What’s Scary After 50? Everything!

If we are to believe ad campaigns and talk show hosts and gossipy tabloids,  the only thing women worry about as they age is their fast-retreating youth…right?  We are overwhelmed with dark visions of wrinkles and radiance deficits, desperate to appear forever under 30, anxious about every new young thing on the horizon…right?

Wrong.  We are worried about money, specifically, not having enough money as we get older.  In a well-written recent essay by speaker and writer Barbara Hannah Grufferman, she makes a pretty compelling case for this widespread fear.  Remember that women make less money than men, period.  We live longer, too.  We live in retirement longer. We worry about and care for our families and children even as we are often the only breadwinners in single-parent homes.  We need to stay in the workforce well past age 50 and have access to decent healthcare benefits.  To do this, we need to stay healthy, employed – and employable – and solvent.  Not so simple to pull off!

Our culture does not make it easy for older women to stay in the workplace at well paid  jobs.  In this era of layoffs and recession, it is becoming harder and harder for aging women to keep up.   I am not talking about grannies in their 90’s, rather women in their mid-40’s and beyond.  And according to the Bureau of Labor Statistics, 90% of the new jobs created in the past 12 months went to men. Not that women weren’t applying! Apparently, unemployed men present a far more sympathetic picture than unemployed women!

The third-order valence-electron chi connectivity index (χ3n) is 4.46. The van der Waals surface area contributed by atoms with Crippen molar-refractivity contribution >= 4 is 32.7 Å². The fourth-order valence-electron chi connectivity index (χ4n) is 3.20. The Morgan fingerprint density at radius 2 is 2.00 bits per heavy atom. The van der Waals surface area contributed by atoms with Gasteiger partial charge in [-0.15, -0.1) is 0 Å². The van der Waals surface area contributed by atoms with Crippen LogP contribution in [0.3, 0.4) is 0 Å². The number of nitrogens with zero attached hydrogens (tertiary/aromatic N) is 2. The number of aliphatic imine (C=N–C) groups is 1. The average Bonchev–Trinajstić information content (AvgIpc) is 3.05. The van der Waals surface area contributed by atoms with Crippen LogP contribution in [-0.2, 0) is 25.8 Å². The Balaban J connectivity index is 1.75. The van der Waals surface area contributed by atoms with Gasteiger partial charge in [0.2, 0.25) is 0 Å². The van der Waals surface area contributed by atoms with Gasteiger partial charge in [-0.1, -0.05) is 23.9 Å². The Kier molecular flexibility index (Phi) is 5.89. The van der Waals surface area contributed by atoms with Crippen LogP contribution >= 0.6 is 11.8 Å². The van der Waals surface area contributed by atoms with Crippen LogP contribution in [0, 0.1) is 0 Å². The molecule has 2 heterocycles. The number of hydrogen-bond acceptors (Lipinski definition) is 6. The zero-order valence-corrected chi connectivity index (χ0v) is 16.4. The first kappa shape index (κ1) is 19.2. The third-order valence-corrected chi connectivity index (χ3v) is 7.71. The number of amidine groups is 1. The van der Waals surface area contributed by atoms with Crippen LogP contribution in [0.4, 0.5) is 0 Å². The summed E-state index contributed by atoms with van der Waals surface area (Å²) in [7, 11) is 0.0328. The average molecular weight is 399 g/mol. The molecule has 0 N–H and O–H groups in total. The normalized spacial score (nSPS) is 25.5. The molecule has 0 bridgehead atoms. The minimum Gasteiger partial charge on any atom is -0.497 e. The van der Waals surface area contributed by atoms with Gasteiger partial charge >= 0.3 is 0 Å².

Ms. Grufferman also offered some tips to women from Jane Bryant Quinn that go a long way to getting us to rethink our financial lives:

  • Tighten your belt: stop spending and don’t live above your means.
  • Stash it away: put as much money as you can into your 401(k) and other retirement plans.
  • Hands off the house: stop yourself from tapping into your home equity for cash.
  • Cut the cord: stop helping your adult children.  Put money into your retirement fund first, then the college fund.
  • Stay healthy: this generation of ‘after 50’s’ will most likely have to work many more years than we expected, so we want to get and stay healthy.
  • Maintain health insurance until you are 65: having no health insurance is a much greater financial risk than almost anything else.  Stay insured, by working if possible, until you are 65, at which time you’ll switch to Medicare.
All of this is good stuff.  And when we consider the number of young graduates starting their work lives with enormous student loan debt, there isn’t any reason that this sensible approach should be limited to women in their 50’s.  We all have a lot of belt-tightening and clear financial thinking to do!

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